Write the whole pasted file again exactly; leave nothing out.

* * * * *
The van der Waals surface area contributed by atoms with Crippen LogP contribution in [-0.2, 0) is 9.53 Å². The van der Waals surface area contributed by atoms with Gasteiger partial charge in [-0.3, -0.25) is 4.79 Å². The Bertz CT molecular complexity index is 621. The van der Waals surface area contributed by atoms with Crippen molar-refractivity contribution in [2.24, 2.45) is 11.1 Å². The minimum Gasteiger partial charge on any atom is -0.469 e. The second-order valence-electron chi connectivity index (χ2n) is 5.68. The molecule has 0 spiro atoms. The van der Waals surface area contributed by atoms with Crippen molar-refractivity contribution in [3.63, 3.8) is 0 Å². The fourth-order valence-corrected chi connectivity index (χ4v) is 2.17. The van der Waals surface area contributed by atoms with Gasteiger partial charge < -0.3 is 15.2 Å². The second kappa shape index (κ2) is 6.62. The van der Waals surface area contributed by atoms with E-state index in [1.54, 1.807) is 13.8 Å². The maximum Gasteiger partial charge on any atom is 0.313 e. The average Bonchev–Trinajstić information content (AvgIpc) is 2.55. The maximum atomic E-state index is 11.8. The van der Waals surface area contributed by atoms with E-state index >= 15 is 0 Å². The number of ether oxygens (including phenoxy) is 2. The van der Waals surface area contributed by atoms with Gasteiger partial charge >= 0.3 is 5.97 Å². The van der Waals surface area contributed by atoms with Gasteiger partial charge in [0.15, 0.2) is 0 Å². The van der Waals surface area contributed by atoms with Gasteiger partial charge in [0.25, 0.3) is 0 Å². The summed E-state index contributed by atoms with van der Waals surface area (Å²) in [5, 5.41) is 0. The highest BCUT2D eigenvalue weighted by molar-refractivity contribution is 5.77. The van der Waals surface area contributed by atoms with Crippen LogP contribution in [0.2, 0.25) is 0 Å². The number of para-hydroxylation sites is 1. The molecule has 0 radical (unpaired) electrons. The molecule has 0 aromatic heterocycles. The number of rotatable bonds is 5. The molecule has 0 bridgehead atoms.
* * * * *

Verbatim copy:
The van der Waals surface area contributed by atoms with Crippen LogP contribution in [-0.2, 0) is 9.53 Å². The van der Waals surface area contributed by atoms with Gasteiger partial charge in [-0.3, -0.25) is 4.79 Å². The Bertz CT molecular complexity index is 621. The van der Waals surface area contributed by atoms with Crippen molar-refractivity contribution in [2.24, 2.45) is 11.1 Å². The minimum Gasteiger partial charge on any atom is -0.469 e. The second-order valence-electron chi connectivity index (χ2n) is 5.68. The molecule has 0 spiro atoms. The van der Waals surface area contributed by atoms with Crippen molar-refractivity contribution in [3.63, 3.8) is 0 Å². The fourth-order valence-corrected chi connectivity index (χ4v) is 2.17. The van der Waals surface area contributed by atoms with Gasteiger partial charge < -0.3 is 15.2 Å². The second kappa shape index (κ2) is 6.62. The van der Waals surface area contributed by atoms with E-state index in [1.54, 1.807) is 13.8 Å². The maximum Gasteiger partial charge on any atom is 0.313 e. The average Bonchev–Trinajstić information content (AvgIpc) is 2.55. The maximum atomic E-state index is 11.8. The van der Waals surface area contributed by atoms with E-state index >= 15 is 0 Å². The number of ether oxygens (including phenoxy) is 2. The van der Waals surface area contributed by atoms with Gasteiger partial charge >= 0.3 is 5.97 Å². The van der Waals surface area contributed by atoms with Gasteiger partial charge in [0.15, 0.2) is 0 Å². The van der Waals surface area contributed by atoms with Gasteiger partial charge in [0.25, 0.3) is 0 Å². The summed E-state index contributed by atoms with van der Waals surface area (Å²) in [5, 5.41) is 0. The highest BCUT2D eigenvalue weighted by molar-refractivity contribution is 5.77. The van der Waals surface area contributed by atoms with Crippen LogP contribution in [0.2, 0.25) is 0 Å². The number of para-hydroxylation sites is 1. The molecule has 0 radical (unpaired) electrons. The molecule has 0 aromatic heterocycles. The number of rotatable bonds is 5. The molecule has 0 bridgehead atoms.